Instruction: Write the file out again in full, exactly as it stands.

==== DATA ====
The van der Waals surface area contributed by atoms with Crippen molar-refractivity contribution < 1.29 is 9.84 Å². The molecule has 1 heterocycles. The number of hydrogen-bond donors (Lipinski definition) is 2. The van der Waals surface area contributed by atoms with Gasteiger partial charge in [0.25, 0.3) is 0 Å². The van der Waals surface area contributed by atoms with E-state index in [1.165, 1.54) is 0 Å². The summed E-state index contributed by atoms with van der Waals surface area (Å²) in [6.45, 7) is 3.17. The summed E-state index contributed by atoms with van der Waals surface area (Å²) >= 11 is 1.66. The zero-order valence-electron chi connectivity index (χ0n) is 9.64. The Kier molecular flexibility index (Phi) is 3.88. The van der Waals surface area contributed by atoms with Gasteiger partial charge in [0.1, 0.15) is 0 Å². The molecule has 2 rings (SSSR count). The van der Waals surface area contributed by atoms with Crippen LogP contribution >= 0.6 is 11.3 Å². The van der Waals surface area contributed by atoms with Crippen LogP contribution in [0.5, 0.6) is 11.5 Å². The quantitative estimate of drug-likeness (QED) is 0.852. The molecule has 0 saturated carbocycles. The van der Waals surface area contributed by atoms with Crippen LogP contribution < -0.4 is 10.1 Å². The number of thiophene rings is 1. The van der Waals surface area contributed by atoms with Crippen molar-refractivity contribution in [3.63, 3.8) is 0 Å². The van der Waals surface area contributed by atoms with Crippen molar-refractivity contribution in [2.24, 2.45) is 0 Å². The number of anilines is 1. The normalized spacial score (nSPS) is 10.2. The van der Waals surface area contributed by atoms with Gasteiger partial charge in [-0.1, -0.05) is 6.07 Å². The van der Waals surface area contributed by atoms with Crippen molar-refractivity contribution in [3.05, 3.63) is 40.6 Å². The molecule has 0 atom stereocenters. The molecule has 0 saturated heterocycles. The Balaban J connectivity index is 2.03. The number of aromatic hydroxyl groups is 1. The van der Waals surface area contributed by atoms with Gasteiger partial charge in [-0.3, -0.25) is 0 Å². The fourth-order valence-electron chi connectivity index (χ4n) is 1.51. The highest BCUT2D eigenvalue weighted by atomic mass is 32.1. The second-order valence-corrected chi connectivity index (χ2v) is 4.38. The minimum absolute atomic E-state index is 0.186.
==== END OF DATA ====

The van der Waals surface area contributed by atoms with Crippen molar-refractivity contribution < 1.29 is 9.84 Å². The molecule has 1 heterocycles. The number of hydrogen-bond donors (Lipinski definition) is 2. The van der Waals surface area contributed by atoms with Gasteiger partial charge in [0.25, 0.3) is 0 Å². The van der Waals surface area contributed by atoms with E-state index in [1.165, 1.54) is 0 Å². The summed E-state index contributed by atoms with van der Waals surface area (Å²) in [6.45, 7) is 3.17. The summed E-state index contributed by atoms with van der Waals surface area (Å²) >= 11 is 1.66. The zero-order valence-electron chi connectivity index (χ0n) is 9.64. The Kier molecular flexibility index (Phi) is 3.88. The van der Waals surface area contributed by atoms with Gasteiger partial charge in [0.1, 0.15) is 0 Å². The molecule has 2 rings (SSSR count). The van der Waals surface area contributed by atoms with Crippen LogP contribution >= 0.6 is 11.3 Å². The van der Waals surface area contributed by atoms with Crippen LogP contribution in [0.5, 0.6) is 11.5 Å². The quantitative estimate of drug-likeness (QED) is 0.852. The molecule has 0 saturated carbocycles. The van der Waals surface area contributed by atoms with Crippen LogP contribution < -0.4 is 10.1 Å². The number of thiophene rings is 1. The van der Waals surface area contributed by atoms with Crippen molar-refractivity contribution in [3.63, 3.8) is 0 Å². The van der Waals surface area contributed by atoms with Crippen molar-refractivity contribution in [2.24, 2.45) is 0 Å². The number of anilines is 1. The normalized spacial score (nSPS) is 10.2. The van der Waals surface area contributed by atoms with Gasteiger partial charge in [-0.1, -0.05) is 6.07 Å². The van der Waals surface area contributed by atoms with Crippen molar-refractivity contribution in [3.05, 3.63) is 40.6 Å². The molecule has 0 atom stereocenters. The molecule has 0 saturated heterocycles. The Balaban J connectivity index is 2.03. The number of aromatic hydroxyl groups is 1. The van der Waals surface area contributed by atoms with Gasteiger partial charge in [-0.3, -0.25) is 0 Å². The fourth-order valence-electron chi connectivity index (χ4n) is 1.51. The highest BCUT2D eigenvalue weighted by atomic mass is 32.1. The second-order valence-corrected chi connectivity index (χ2v) is 4.38. The minimum absolute atomic E-state index is 0.186.